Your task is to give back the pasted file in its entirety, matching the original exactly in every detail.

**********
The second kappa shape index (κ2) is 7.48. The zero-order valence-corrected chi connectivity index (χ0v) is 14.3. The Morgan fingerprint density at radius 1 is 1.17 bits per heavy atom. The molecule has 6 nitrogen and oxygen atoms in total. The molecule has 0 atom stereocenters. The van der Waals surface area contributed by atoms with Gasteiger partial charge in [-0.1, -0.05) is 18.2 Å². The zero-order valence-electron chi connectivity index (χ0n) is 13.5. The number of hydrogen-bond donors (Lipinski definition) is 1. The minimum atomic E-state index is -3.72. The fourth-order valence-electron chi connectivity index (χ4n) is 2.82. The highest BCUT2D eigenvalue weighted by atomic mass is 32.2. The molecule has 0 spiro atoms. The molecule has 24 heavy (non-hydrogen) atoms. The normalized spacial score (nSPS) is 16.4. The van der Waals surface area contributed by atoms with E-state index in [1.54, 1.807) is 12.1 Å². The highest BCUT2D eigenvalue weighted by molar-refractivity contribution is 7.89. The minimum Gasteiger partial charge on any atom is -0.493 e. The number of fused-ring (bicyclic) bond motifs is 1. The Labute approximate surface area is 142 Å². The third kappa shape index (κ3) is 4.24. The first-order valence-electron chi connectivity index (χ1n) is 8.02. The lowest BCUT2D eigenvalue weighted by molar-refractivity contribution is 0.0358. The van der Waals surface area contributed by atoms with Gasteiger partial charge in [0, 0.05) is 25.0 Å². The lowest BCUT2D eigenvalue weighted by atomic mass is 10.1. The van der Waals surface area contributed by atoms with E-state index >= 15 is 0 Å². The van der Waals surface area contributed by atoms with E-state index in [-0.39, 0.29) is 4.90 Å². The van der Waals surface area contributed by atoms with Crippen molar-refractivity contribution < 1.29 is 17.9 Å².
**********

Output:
The second kappa shape index (κ2) is 7.48. The zero-order valence-corrected chi connectivity index (χ0v) is 14.3. The Morgan fingerprint density at radius 1 is 1.17 bits per heavy atom. The molecule has 6 nitrogen and oxygen atoms in total. The molecule has 0 atom stereocenters. The van der Waals surface area contributed by atoms with Gasteiger partial charge in [-0.1, -0.05) is 18.2 Å². The zero-order valence-electron chi connectivity index (χ0n) is 13.5. The number of hydrogen-bond donors (Lipinski definition) is 1. The minimum atomic E-state index is -3.72. The fourth-order valence-electron chi connectivity index (χ4n) is 2.82. The highest BCUT2D eigenvalue weighted by atomic mass is 32.2. The molecule has 0 spiro atoms. The molecule has 24 heavy (non-hydrogen) atoms. The normalized spacial score (nSPS) is 16.4. The van der Waals surface area contributed by atoms with E-state index in [1.54, 1.807) is 12.1 Å². The highest BCUT2D eigenvalue weighted by molar-refractivity contribution is 7.89. The minimum Gasteiger partial charge on any atom is -0.493 e. The number of fused-ring (bicyclic) bond motifs is 1. The Labute approximate surface area is 142 Å². The third kappa shape index (κ3) is 4.24. The first-order valence-electron chi connectivity index (χ1n) is 8.02. The lowest BCUT2D eigenvalue weighted by molar-refractivity contribution is 0.0358. The van der Waals surface area contributed by atoms with Gasteiger partial charge in [0, 0.05) is 25.0 Å². The lowest BCUT2D eigenvalue weighted by atomic mass is 10.1. The van der Waals surface area contributed by atoms with E-state index >= 15 is 0 Å². The van der Waals surface area contributed by atoms with E-state index in [-0.39, 0.29) is 4.90 Å². The van der Waals surface area contributed by atoms with Crippen molar-refractivity contribution < 1.29 is 17.9 Å².